frequency and speed of handovers to the next shift. A 2004 landmark study found
reducing sleep deprivation substantially reduced errors in intensive care
units. The study redesigned first-year junior doctors’ schedules to minimize
the effects of sleep deprivation, circadian disruption, and handover problems,
assigning four shifts where there had been three and allowing an hour’s overlap
for handovers at the ends of shifts. Interns made substantially more serious
medical errors when they worked frequent shifts of 24 hours or more than when
they worked shorter shifts. Eliminating extended work shifts and reducing the
number of hours interns work per week can reduce serious medical errors in the
intensive care unit. (“Effect of Reducing Interns’ Work Hours on
Serious Medical Errors in Intensive Care Units”, 2004)

Duty hour restrictions.

Studies
evaluating the effects of duty hour restrictions on patient outcomes have been
somewhat ambivalent. Duty hour restrictions have brought about
more problems than solutions. In part to avoid federal legislation, the ACGME
approved new resident duty-hour regulations that became effective on 1 July
2003. The regulations limited resident workweeks to 80 hours or fewer and
limited continuous duty to 24 hours, with 6 additional hours for transfer of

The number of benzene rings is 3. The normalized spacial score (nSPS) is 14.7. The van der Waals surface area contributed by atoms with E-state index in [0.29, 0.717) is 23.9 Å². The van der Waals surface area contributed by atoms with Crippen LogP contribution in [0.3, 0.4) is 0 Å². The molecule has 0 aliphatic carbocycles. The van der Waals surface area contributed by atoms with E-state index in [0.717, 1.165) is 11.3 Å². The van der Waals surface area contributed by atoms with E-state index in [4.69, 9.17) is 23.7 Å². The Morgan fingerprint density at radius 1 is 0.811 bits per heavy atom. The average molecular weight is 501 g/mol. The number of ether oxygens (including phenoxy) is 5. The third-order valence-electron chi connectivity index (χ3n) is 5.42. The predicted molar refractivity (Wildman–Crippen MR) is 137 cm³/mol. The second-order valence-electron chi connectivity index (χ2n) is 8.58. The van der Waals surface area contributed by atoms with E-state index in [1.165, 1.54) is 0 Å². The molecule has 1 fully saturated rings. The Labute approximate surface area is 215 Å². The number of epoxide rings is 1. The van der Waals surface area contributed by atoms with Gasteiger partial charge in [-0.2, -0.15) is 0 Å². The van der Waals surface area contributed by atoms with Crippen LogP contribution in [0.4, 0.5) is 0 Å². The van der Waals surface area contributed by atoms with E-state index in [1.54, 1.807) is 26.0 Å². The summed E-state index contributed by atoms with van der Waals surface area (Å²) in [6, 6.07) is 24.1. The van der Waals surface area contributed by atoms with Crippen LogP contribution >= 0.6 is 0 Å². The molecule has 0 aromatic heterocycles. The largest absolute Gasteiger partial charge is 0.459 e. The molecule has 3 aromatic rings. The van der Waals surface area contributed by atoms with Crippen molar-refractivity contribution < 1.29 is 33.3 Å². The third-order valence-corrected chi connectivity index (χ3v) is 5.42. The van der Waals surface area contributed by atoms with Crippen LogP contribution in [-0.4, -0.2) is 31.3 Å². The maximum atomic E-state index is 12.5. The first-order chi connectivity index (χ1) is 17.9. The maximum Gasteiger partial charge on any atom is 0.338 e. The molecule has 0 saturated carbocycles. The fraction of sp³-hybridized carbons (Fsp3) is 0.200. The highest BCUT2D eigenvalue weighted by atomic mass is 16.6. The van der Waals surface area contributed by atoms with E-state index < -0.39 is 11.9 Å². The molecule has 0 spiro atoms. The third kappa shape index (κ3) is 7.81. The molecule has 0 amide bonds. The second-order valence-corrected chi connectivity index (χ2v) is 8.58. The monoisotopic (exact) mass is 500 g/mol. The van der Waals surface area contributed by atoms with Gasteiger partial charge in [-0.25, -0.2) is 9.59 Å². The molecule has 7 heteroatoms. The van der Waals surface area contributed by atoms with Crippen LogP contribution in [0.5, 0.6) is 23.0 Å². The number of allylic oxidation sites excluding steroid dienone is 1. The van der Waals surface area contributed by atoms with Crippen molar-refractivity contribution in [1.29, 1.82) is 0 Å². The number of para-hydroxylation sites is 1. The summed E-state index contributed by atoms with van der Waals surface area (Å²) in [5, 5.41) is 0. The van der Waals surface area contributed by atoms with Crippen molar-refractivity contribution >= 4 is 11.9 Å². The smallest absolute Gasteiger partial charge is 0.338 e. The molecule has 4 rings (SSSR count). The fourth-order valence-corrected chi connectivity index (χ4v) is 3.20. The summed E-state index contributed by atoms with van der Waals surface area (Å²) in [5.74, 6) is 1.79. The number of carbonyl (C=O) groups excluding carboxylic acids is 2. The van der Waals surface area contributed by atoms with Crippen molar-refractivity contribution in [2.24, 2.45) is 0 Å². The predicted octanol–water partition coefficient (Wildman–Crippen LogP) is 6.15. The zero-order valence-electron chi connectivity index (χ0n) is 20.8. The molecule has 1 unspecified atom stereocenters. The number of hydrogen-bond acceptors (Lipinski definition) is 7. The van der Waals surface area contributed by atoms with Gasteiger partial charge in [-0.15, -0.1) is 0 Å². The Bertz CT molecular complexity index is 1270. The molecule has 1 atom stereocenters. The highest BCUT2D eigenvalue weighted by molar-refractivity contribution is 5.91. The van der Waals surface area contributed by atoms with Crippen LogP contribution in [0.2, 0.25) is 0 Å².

care the first duty hour reform. The second duty reform became effective July 2011, the Common Program
Requirements state that duty hours must be limited to 80 hours per week,
averaged over a four-week period, including in-house call and moonlighting.
The 2011 reform also stated that duty
periods of interns must not exceed 16 hours. (Romano and Volpp,
2012)

Proposed Solutions

The most supported proposed solution is reducing the
workload of residents but this is ineffective if regulations are ignored. Whistle-blower
protection laws, protecting residents who report violations of working-hour
regulations from losing their residencies and thus their route to professional
accreditation, have been proposed. Increasing the bargaining power of residents
has been proposed, on the argument that they would then choose the best
training programs. Where there is a shortage of doctors due to the lack of
recruitment, proposed solutions include reducing the costs of medical training
and more extensive training for nurses, who then take over duties formerly done
by doctors. Although strategic napping is
recommended by the Accreditation
Council for Graduate Medical Education (ACGME), no studies have concluded the
effect of napping as a fatigue mitigation technique. Requiring naps during long
shifts could be a small step toward reducing fatigue and potentially decreasing
errors and malpractice. Resident surveys suggest that a greater emphasis on
education, decreased workload, and more upper-management support would better
improve patient outcomes. Shift
work sleep disorder (SWSD) is a circadian rhythm sleep disorder characterized
by insomnia and excessive sleepiness affecting people whose work hours overlap
with the typical sleep period.) include avoiding abrupt changes in shift time,
getting more sleep, which makes the sleep schedule more flexible, and the use
of caffeine and ambient light of specific wavelengths. (Borman,
Jones and Shea, 2012)